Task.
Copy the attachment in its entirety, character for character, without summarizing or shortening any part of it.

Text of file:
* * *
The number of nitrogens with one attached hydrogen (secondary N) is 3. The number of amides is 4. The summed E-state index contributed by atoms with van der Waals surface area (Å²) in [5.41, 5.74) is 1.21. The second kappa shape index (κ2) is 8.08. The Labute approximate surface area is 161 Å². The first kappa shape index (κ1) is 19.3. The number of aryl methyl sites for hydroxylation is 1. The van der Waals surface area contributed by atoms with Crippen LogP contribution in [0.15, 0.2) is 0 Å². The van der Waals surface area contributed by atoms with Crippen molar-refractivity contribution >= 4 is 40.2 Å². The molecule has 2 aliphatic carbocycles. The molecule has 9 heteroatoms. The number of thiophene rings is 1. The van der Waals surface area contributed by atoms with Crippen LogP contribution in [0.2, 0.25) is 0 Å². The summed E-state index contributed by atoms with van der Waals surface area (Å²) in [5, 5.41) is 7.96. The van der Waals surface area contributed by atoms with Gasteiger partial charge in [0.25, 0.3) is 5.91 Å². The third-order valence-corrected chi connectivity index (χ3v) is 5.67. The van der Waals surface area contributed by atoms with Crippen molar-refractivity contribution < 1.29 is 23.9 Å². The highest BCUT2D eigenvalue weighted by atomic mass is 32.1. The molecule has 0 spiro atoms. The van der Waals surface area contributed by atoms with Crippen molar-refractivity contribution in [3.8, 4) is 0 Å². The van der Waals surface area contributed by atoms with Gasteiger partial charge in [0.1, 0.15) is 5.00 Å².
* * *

The number of nitrogens with one attached hydrogen (secondary N) is 3. The number of amides is 4. The summed E-state index contributed by atoms with van der Waals surface area (Å²) in [5.41, 5.74) is 1.21. The second kappa shape index (κ2) is 8.08. The Labute approximate surface area is 161 Å². The first kappa shape index (κ1) is 19.3. The number of aryl methyl sites for hydroxylation is 1. The van der Waals surface area contributed by atoms with Crippen LogP contribution in [0.15, 0.2) is 0 Å². The van der Waals surface area contributed by atoms with Crippen molar-refractivity contribution >= 4 is 40.2 Å². The molecule has 2 aliphatic carbocycles. The molecule has 9 heteroatoms. The number of thiophene rings is 1. The van der Waals surface area contributed by atoms with Crippen LogP contribution in [0.2, 0.25) is 0 Å². The summed E-state index contributed by atoms with van der Waals surface area (Å²) in [5, 5.41) is 7.96. The van der Waals surface area contributed by atoms with Gasteiger partial charge in [0.25, 0.3) is 5.91 Å². The third-order valence-corrected chi connectivity index (χ3v) is 5.67. The van der Waals surface area contributed by atoms with Crippen molar-refractivity contribution < 1.29 is 23.9 Å². The highest BCUT2D eigenvalue weighted by atomic mass is 32.1. The molecule has 0 spiro atoms. The van der Waals surface area contributed by atoms with Crippen molar-refractivity contribution in [3.8, 4) is 0 Å². The van der Waals surface area contributed by atoms with Gasteiger partial charge in [0.1, 0.15) is 5.00 Å².